On a level of one to ten, how harmonious and fulfilling are your relationships? If you are like me, then the answer fluctuates. Misunderstandings, stress, and weakness can wreak havoc on the quality of connections with those you love.
There is one step you can take to improve each and every relationship you have. Ready?
If you hurt someone, acknowledge their hurt or disappointment and ask for forgiveness. Never say you’re sorry again.
Wait for a second; you may be thinking this is crazy. Never say I’m sorry? Didn’t we all learn to say we’re sorry at two years old? When someone is upset with me, or I make a mistake, I should say sorry. Right?
No. It is just too easy to say you’re sorry. Imagine you’ve made a date with someone you love and cooked them a delicious dinner. They don’t show up. An hour later they call and say, “Hey, I’m sorry about that.” What is your response? Do you feel better? Sometimes it soothes hurt feelings, but other times I’m sorry can even feel insulting. It’s as if they have said they are sorry, so you have to forgive them. It’s implied. Is that fair? It doesn’t feel fair to me.
It doesn’t feel fair to children either. It also doesn’t enable them to develop empathy or compassion. I never force my kids to say they are sorry. I discourage it. Instead I ask them to go and acknowledge how what they did hurt the other person and ask for forgiveness.
“I know it hurt you when I hit you in the arm. I won’t do it again. Do you forgive me?” Sometimes the answer is yes, and all go off to play happily. But sometimes the answer is, “no!” That is okay too. That means there is still fear involved, or anger, or both. They don’t trust that they won’t get hit again, or they doubt the sincerity of the one asking for forgiveness. The point is, the hurt party is given the power to bestow forgiveness or not. Forgiveness is requested, not indirectly demanded.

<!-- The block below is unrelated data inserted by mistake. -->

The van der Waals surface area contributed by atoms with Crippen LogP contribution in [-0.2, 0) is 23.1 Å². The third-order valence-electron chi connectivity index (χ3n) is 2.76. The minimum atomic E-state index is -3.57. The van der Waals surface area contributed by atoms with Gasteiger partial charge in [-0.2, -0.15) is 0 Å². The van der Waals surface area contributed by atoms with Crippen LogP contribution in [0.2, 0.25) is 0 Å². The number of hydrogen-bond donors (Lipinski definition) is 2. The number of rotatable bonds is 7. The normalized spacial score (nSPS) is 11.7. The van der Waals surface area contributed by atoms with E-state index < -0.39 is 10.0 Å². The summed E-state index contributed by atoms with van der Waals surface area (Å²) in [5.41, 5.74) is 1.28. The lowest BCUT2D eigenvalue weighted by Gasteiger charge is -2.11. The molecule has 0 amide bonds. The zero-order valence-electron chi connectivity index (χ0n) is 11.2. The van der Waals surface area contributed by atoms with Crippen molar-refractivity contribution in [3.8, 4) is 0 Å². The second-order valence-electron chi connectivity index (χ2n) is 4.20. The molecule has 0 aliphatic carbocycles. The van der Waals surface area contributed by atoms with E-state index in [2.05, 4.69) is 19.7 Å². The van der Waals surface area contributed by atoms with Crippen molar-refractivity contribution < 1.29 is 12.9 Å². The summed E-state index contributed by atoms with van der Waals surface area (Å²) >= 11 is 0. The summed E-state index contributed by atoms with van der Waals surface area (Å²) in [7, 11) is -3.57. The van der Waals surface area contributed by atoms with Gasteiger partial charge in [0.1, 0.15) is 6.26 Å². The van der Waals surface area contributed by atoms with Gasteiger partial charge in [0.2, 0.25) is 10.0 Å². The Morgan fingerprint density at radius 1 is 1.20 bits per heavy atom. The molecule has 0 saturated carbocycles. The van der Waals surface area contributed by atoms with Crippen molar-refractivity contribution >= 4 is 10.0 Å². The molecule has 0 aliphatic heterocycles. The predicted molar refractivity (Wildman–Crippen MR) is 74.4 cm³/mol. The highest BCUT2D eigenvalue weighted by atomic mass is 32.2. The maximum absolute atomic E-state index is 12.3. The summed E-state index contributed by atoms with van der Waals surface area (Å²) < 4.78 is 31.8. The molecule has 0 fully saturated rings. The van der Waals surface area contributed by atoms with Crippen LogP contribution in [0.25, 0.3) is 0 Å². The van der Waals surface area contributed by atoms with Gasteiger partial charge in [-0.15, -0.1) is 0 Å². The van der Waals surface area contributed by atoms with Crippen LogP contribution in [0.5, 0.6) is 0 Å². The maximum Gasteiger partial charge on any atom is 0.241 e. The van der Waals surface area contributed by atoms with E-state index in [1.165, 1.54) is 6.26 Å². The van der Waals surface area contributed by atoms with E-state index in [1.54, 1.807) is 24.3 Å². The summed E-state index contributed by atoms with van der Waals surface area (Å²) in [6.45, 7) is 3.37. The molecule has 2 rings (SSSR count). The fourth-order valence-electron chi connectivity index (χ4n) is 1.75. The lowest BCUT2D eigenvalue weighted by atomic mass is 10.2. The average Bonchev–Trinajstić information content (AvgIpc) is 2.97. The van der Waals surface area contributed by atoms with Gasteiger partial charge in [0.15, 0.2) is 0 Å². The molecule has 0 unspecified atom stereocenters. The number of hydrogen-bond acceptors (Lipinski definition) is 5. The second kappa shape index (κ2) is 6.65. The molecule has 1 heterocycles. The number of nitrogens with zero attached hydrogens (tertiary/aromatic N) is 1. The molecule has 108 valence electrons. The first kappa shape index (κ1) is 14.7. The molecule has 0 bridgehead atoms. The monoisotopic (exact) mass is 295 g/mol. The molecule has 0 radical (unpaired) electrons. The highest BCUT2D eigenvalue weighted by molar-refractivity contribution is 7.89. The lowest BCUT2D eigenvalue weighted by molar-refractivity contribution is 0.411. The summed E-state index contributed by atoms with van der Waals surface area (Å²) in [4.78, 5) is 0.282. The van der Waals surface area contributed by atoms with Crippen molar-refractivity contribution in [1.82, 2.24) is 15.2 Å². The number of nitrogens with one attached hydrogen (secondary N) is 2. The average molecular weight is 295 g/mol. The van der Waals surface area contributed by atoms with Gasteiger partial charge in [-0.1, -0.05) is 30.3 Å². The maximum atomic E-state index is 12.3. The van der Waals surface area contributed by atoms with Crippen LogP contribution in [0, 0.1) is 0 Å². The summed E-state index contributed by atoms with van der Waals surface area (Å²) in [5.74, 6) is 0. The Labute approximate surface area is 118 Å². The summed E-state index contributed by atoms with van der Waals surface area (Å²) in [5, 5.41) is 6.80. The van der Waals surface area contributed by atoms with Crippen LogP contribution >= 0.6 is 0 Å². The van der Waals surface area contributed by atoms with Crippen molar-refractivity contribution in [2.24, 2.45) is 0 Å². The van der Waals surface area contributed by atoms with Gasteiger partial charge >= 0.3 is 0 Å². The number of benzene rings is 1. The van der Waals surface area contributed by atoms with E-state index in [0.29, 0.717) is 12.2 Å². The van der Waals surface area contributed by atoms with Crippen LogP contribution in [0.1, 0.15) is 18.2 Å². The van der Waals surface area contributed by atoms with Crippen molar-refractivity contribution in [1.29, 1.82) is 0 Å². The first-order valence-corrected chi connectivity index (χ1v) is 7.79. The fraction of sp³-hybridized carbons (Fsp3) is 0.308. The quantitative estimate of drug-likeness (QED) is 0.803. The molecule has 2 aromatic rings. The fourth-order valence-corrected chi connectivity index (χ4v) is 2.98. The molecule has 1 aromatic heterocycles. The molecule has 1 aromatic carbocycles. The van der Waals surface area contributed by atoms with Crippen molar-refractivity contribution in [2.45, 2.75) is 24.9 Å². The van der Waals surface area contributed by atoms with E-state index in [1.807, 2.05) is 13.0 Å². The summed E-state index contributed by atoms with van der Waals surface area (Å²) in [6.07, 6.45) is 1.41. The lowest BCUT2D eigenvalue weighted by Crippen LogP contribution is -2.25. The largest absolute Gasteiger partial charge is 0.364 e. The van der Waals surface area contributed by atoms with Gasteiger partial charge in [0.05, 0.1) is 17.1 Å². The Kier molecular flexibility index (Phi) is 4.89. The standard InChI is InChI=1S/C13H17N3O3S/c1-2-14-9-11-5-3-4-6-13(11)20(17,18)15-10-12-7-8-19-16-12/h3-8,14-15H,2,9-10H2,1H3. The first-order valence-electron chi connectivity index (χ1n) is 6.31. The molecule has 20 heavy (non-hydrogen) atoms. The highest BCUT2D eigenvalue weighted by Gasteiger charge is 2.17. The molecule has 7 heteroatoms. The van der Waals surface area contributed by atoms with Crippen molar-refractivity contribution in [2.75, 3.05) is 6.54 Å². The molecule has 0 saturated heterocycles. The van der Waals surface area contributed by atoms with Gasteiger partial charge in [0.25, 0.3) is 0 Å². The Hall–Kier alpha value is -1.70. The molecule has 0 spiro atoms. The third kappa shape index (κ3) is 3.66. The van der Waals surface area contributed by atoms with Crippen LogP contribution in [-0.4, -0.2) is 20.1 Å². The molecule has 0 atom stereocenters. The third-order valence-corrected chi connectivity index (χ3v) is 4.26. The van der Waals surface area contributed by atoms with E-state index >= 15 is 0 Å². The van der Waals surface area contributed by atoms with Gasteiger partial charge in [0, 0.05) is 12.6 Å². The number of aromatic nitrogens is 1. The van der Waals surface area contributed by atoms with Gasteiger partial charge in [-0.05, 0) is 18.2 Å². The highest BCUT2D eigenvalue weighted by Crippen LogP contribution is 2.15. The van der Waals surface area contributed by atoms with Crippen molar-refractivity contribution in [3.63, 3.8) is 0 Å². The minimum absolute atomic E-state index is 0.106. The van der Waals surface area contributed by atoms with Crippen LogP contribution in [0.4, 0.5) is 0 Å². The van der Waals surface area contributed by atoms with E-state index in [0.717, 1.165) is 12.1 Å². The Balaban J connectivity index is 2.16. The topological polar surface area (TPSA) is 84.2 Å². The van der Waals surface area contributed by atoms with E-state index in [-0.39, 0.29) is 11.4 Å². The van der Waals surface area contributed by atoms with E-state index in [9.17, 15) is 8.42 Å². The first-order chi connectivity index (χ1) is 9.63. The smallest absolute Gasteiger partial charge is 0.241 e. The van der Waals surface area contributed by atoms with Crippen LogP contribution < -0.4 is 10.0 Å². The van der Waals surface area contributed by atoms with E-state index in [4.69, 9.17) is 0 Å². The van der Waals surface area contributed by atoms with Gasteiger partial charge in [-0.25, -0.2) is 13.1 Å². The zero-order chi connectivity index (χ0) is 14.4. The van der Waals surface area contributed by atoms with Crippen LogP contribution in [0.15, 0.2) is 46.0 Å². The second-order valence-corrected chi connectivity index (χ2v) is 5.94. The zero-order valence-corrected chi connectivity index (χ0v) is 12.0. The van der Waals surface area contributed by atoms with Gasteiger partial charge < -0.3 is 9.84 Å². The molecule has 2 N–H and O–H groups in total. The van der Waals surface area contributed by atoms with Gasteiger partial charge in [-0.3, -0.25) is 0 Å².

I promise you that making this one change in your life will improve all of your relationships. As much as I long to be the perfect Mom, Wife, Sister, Daughter, Friend, etc., I mess up. I hurt or let those closest to me down once in a while. Or a lot. Sigh.
It is amazing how acknowledging how your actions have made someone else feel and asking for forgiveness changes everything. No more, “I’m sorry, this and this happened and that’s why I couldn’t….” or “I’m sorry, but you….” Or a quick thrown out, “I’m sorry,” and then a quick topic change.
Get ready to get courageous, because you need to be hella strong to make this step. It’s called vulnerability, its called accountability. It’s a little something called: love.
“I hurt you by what I did. I will really try not to do it again. Do you forgive me?”
Wishing you the joy of harmonious relationships, Heather